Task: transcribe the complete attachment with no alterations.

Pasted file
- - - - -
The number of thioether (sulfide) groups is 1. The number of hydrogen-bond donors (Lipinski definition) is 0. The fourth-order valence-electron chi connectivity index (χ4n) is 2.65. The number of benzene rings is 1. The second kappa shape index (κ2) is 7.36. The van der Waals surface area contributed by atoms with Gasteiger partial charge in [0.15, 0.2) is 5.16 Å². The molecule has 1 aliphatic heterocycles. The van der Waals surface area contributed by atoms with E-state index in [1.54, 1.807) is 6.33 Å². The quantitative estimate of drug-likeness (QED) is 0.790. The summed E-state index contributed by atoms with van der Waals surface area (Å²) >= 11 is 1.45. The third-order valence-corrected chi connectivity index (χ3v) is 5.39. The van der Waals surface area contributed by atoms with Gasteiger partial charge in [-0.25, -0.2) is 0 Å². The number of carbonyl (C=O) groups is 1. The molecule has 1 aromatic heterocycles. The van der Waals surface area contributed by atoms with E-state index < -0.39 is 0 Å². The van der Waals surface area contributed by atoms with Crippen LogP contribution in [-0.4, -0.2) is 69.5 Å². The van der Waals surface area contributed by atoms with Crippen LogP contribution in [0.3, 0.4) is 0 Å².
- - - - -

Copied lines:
The number of thioether (sulfide) groups is 1. The number of hydrogen-bond donors (Lipinski definition) is 0. The fourth-order valence-electron chi connectivity index (χ4n) is 2.65. The number of benzene rings is 1. The second kappa shape index (κ2) is 7.36. The van der Waals surface area contributed by atoms with Gasteiger partial charge in [0.15, 0.2) is 5.16 Å². The molecule has 1 aliphatic heterocycles. The van der Waals surface area contributed by atoms with E-state index in [1.54, 1.807) is 6.33 Å². The quantitative estimate of drug-likeness (QED) is 0.790. The summed E-state index contributed by atoms with van der Waals surface area (Å²) >= 11 is 1.45. The third-order valence-corrected chi connectivity index (χ3v) is 5.39. The van der Waals surface area contributed by atoms with Gasteiger partial charge in [-0.25, -0.2) is 0 Å². The number of carbonyl (C=O) groups is 1. The molecule has 1 aromatic heterocycles. The van der Waals surface area contributed by atoms with E-state index < -0.39 is 0 Å². The van der Waals surface area contributed by atoms with Crippen LogP contribution in [-0.4, -0.2) is 69.5 Å². The van der Waals surface area contributed by atoms with Crippen LogP contribution in [0.3, 0.4) is 0 Å².